Syria hits back after Turkey's Erdogan calls Assad a 'terrorist'

Story highlights

  • Turkey's Erdogan, Assad's government trade barbs
  • Words come amid first evacuations from besieged Eastern Ghouta

(CNN)Turkish President Recep Tayyip Erdogan has reignited a war of words with the president of neighboring Syria, calling him a "terrorist" who has no place in negotiations over the country's future.

The insults directed to Syrian President Bashar al-Assad came as aid workers evacuated the first of 29 people who had been trapped in the besieged Syrian region of Eastern Ghouta.
Previously, Erdogan had said that around 500 people -- including 170 women and children -- required "urgent humanitarian aid," according to Turkey's TRT and Russia's Sputnik news agencies.
    Assad had repeatedly refused aid into the enclave and evacuations out of Eastern Ghouta. It's one of Syria's last rebel strongholds, but it has been under siege by regime forces for more than four years.
    On Wednesday, Erdogan said it was "absolutely impossible" to move ahead on Syrian peace talks while Assad remains in power, according to Turkey's state-run news agency Anadolu.
    Erdogan made the comments after a closed-door meeting with Tunisian President Beji Caid Essebsi in Tunis where he's on an official visit.

    Trading barbs

    Erdogan called Assad, who has grimly clung to power during the protracted conflict that has wracked his nation for the past seven years, "a terrorist involved in state terrorism." He asked how anyone could "embrace the future with the president of a Syria who killed close to one million of its citizens."
    Syria's Foreign Ministry shot back at the remarks, accusing Erdogan of being "responsible" for spilling the blood of the Syrian people, according to a statement released by Syrian state-run news agency SANA.
    "The entry of the Turkish forces to the Syrian territory reveals one image of the Turkey's support to takfiri terrorism," SANA said.
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    The statement slammed what it characterized as Erdogan's "paranoia and illusions of the past," which "made him forget that his old empire has vanished and that the free people of the world have the choice to make their national decisions and defend their sovereignty and they will not allow Erdogan to interfere in their affairs."
    The US has also said a peaceful solution in Syria is not possible while Assad remains in power. In an opinion piece for the New York Times, US Secretary of State Rex Tillerson said, while the US was "on guard against Russian aggression," the US was willing to work with Russia where "mutual interests intersect."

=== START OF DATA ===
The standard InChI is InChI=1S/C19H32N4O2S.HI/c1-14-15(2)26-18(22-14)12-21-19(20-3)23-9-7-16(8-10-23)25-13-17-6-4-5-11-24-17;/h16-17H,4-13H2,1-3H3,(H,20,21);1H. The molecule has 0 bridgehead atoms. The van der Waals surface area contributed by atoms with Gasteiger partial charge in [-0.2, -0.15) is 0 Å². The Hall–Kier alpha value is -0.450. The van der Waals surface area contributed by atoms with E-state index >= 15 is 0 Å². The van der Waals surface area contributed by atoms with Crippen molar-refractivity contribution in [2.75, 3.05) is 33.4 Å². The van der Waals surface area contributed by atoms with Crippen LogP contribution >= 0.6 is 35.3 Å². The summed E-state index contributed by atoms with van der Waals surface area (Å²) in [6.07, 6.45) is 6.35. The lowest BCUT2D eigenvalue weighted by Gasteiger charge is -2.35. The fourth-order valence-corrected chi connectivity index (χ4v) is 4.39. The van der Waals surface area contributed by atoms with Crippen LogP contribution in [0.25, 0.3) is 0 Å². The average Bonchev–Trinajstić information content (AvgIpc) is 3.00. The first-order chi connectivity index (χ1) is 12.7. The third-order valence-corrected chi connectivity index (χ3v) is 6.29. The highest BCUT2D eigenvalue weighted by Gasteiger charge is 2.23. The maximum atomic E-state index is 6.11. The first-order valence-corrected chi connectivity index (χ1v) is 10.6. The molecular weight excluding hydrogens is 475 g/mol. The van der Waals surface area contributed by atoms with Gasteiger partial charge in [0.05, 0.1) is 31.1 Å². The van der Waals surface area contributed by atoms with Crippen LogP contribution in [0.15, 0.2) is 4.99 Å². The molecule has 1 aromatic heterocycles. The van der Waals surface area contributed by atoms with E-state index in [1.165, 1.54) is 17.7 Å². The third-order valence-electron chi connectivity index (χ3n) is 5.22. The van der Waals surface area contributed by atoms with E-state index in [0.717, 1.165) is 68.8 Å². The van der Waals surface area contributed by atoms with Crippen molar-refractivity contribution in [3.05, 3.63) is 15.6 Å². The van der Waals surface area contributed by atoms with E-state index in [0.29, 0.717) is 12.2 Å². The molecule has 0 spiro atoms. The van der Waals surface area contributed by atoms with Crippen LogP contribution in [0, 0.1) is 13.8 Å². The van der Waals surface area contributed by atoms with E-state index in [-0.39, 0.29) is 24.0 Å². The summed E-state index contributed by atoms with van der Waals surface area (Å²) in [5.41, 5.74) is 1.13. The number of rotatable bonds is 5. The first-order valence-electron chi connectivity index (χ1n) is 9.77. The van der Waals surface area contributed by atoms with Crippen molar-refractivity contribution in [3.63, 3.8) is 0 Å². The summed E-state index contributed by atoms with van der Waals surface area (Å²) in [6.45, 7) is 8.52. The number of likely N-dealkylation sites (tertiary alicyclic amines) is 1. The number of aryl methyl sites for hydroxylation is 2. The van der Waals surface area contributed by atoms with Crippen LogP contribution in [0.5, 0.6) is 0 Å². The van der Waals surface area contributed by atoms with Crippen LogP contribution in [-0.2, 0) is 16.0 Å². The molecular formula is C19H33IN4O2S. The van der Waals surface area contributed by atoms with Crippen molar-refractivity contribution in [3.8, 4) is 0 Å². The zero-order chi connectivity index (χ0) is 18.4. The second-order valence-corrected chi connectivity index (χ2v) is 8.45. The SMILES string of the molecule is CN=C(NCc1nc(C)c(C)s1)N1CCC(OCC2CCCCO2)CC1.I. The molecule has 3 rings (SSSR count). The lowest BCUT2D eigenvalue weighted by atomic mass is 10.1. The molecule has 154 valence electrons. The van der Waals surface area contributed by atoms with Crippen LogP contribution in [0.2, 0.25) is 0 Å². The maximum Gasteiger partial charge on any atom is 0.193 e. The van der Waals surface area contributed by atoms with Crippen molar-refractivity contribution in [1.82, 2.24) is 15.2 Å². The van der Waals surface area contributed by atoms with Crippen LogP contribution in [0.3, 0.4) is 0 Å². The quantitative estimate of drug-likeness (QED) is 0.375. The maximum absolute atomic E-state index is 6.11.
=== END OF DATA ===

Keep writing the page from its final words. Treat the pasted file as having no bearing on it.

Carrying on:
"Nowhere is that more evident than in Syria," he said.
    "Now that President Vladimir Putin has committed to the United Nations-backed Geneva political process for providing a new future for Syria, we expect Russia to follow through. We are confident that the fulfillment of these talks will produce a Syria that is free of Bashar al-Assad and his family," he said.
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    Uncertain future

    Russia, Iran and Turkey have been working to bring together warring factions in Syria and end hostilities that have dragged on for seven years.
    At the end of January, Moscow will host talks involving "all segments of Syrian society" -- including Kurdish representatives, which Turkey opposes -- at an international meeting at the Black Sea resort of Sochi.
    Last month, Russian President Vladimir Putin met with Assad for the first since 2015 in the same Russian city to discuss the future of Syria. At the time, Putin said Assad had expressed his commitment to finding a peaceful solution and new elections.
    Putin and his government have been one of the chief supporters of the Assad regime, both militarily and in helping to negotiate ceasefires in the country's long-running civil war.
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    Evacuations from Eastern Ghouta

    On Wednesday, aid agencies began evacuating the first patients who've been trapped in Eastern Ghouta, part of four de-escalation zones negotiated by the Russian, Iranian and Turkish governments in May.
    Assad's government has accused rebel groups there of using civilians as human shields, and has refused to allow access to the embattled suburb.
    Earlier this week, Erdogan was quoted by Turkish and Russian state media as Turkish and Russian chiefs of staff would work together to carry out the evacuation of hundreds of people who in need of urgent aid, TRT reported.
    Since the war began in 2011, an estimated 400,000 Syrians have been killed, according to the United Nations. Assad has ruled Syria as President since July 2000.
    The ongoing violence against civilians has been condemned by the Arab League, the European Union, the United States and other countries.
    As of March 2017, more than 5 million Syrians have fled the country and 6.3 million people are displaced internally.